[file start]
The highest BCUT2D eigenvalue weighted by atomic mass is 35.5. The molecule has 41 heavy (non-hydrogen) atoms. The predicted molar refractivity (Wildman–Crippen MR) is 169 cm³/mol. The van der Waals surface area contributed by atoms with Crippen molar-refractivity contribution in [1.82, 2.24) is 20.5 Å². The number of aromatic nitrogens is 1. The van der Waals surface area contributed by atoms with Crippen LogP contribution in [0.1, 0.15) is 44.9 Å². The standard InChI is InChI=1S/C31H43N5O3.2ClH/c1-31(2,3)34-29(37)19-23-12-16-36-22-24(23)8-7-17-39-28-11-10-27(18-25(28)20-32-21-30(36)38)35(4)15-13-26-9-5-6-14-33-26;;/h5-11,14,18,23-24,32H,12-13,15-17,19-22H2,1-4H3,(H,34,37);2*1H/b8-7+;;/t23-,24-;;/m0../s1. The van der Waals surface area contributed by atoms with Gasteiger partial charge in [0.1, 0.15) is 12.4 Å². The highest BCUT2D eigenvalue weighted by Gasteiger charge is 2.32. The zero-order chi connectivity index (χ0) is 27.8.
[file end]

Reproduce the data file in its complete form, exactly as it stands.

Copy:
The highest BCUT2D eigenvalue weighted by atomic mass is 35.5. The molecule has 41 heavy (non-hydrogen) atoms. The predicted molar refractivity (Wildman–Crippen MR) is 169 cm³/mol. The van der Waals surface area contributed by atoms with Crippen molar-refractivity contribution in [1.82, 2.24) is 20.5 Å². The number of aromatic nitrogens is 1. The van der Waals surface area contributed by atoms with Crippen LogP contribution in [0.1, 0.15) is 44.9 Å². The standard InChI is InChI=1S/C31H43N5O3.2ClH/c1-31(2,3)34-29(37)19-23-12-16-36-22-24(23)8-7-17-39-28-11-10-27(18-25(28)20-32-21-30(36)38)35(4)15-13-26-9-5-6-14-33-26;;/h5-11,14,18,23-24,32H,12-13,15-17,19-22H2,1-4H3,(H,34,37);2*1H/b8-7+;;/t23-,24-;;/m0../s1. The van der Waals surface area contributed by atoms with Gasteiger partial charge in [0.1, 0.15) is 12.4 Å². The highest BCUT2D eigenvalue weighted by Gasteiger charge is 2.32. The zero-order chi connectivity index (χ0) is 27.8.